Alright, this post isn’t ENTIRELY about alocasia pollys losing leaves, but more about their general care and things I find fascinating about them. I bought my alocasia polly from Amazon… yes, Amazon! The convenience always gets me and the price was fair for the convenience ($18.99 for a 4″ pot and $31.99 for a 6″ pot). I’ve purchased several plants from the Rooted company on Amazon and the plants have always arrived in excellent condition and have thrived since they arrived carefully packaged on my doorstep. In fact, most of them have had new leaf shoots or leaves ready to unfurl when they’ve arrived.
Ok, anyways… back to alocasia polly care. Since I’ve never had an alocasia polly, I had to do a little research. They can trick you into thinking they’re dying, but I promise they’re not! Here are a few care tips and some things you might find fascinating about your alocasia polly:
These guys are a little strange when it comes to water. They store all of their water in their large stem or base. This means you should only water your alocasia polly when it is completely dry. They store all of their water in their stem and use the water from their stem, so they don’t like to have constantly moist soil. Water them when they’re completely dry only, usually every two weeks.
Alocasia polly leaves tend to burn, so they don’t care for bright, direct light. While they love being in a well lit room, they thrive out of direct light. If your alocasia polly’s leaves are starting to become crispy, it might be in too much direct light.
Alocasia polly’s leaves unfurl similar to a monstera. It’s one of the reasons I LOVE this plant! I love watching them sprout new leaves and unfurl.
Alocasia polly don’t have many leaves at one time. If your alocasia polly begins dropping leaves, don’t panic! It could be growing a new leaf or it could be going into its dormant winter stage.
Alocasia polly go dormant in the winter. Some alocasia pollys lose all of their leaves in the winter months. Water them less than you typically would and don’t feed them with fertilizer as much.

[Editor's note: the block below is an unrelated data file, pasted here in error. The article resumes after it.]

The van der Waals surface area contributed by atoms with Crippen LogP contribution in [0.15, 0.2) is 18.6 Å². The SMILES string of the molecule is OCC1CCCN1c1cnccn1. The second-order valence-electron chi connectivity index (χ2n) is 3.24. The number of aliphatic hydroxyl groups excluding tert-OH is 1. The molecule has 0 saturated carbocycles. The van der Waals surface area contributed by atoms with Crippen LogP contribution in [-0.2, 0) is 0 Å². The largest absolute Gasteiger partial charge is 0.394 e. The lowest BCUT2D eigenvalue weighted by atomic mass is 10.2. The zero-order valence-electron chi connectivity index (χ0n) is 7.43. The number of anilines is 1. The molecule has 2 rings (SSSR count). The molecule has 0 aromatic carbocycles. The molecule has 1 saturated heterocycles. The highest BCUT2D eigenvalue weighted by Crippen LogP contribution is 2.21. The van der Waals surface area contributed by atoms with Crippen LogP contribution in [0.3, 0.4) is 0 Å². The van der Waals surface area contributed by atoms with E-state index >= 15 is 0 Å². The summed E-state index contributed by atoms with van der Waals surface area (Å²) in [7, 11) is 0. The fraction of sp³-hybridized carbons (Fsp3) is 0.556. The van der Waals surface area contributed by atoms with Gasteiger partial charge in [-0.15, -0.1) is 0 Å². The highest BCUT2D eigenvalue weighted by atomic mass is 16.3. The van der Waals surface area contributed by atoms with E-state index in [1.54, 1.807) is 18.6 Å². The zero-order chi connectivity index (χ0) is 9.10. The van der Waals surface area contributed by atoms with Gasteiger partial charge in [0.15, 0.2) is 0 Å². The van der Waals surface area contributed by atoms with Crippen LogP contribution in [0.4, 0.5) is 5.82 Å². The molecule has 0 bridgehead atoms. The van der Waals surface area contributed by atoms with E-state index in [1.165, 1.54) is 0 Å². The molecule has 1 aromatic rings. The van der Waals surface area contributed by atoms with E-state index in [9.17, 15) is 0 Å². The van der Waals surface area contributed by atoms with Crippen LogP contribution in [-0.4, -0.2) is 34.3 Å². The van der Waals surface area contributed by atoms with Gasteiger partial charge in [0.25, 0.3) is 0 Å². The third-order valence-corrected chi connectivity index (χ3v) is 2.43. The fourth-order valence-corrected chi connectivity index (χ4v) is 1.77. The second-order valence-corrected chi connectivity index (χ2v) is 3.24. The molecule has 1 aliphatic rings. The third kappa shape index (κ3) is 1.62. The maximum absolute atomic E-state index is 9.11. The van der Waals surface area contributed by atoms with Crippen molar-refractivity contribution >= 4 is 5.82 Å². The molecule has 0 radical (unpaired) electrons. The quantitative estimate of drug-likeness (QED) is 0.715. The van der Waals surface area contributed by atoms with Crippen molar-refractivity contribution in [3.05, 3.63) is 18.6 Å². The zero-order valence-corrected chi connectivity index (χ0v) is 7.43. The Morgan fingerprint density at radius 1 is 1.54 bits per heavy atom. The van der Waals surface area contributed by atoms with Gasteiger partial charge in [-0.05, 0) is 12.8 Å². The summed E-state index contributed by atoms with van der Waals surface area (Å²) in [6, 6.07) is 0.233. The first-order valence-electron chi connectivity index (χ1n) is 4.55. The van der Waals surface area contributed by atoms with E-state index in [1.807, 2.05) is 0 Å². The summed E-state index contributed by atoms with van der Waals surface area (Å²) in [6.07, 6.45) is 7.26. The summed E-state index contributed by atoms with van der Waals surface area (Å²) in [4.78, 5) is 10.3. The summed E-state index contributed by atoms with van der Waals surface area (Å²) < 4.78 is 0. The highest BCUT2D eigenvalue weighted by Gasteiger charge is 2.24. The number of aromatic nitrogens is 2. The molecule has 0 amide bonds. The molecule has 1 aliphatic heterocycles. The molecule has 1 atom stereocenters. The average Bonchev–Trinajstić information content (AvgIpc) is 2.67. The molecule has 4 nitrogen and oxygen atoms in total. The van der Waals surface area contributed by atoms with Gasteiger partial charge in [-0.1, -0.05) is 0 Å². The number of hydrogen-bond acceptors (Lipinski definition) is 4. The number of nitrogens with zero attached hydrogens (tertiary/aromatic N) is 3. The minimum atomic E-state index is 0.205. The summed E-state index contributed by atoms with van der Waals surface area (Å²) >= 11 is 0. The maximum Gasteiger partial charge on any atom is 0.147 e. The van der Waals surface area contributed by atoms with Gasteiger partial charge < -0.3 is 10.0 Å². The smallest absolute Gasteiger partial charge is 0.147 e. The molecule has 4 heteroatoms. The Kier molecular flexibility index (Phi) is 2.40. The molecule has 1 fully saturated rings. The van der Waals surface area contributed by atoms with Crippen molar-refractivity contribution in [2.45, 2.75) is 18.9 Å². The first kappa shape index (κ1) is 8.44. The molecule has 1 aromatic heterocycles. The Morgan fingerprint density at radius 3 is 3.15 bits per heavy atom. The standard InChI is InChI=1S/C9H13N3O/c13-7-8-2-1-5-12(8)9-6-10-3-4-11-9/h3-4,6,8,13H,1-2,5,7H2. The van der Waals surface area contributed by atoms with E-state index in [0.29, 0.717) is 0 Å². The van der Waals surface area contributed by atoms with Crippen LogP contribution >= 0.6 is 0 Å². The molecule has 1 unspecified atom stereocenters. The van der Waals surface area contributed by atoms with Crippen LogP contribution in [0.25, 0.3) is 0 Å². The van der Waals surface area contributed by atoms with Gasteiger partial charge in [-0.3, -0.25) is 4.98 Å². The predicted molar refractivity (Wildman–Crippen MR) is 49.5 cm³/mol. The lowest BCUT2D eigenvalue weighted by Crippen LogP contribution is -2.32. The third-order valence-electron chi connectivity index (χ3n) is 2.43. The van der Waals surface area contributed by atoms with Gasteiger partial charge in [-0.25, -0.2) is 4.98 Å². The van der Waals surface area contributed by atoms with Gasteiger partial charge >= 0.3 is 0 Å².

I’ve learned so much about alocasia polly and it’s definitely one of my new favorite plants. Remember-indirect light, water only when its soil is COMPLETELY dry, and it’s not dead, it’s just dormant! If you want to learn a little more about this variety, check out some more info from Plant Care for Beginners!
I’m copying all the things lately and there has been no shortage of Chipotle duplications in this house. Corn salsa is one of those sides that’s a hit with kids and adults in our house. You can keep it sweet or turn up the heat and make it a little spicy. Either way, it pairs great with some copycat Chipotle Guacamole, stovetop queso, or Copycat Chuy’s Creamy Jalapeno dip, so check out those recipes while you’re at it!
1 can sweet corn, drained well
1/4 red onion, finely diced
1 Tbsp cilantro, finely chopped
1/4 jalapeno, finely diced (more or less to taste)
juice of 1/2 lime
salt, to taste
Combine all ingredients and refrigerate for at least an hour to help flavors combine.
Happy Monstera Monday! I’ve always loved monsteras, but figured they had to be extremely difficult to care for because of their size and beautiful split leaves. Man, was I wrong! When monsteras became the “it” plant everyone had to have, I figured I’d wait to see what the hype was about. Now that they’re EVERYWHERE, I’ve added two to my indoor jungle and they have not disappointed! I’ll give a brief history of my monsteras and if you really couldn’t care less about my plants, but want some care info and fun facts about monsteras, scroll on down to the care section.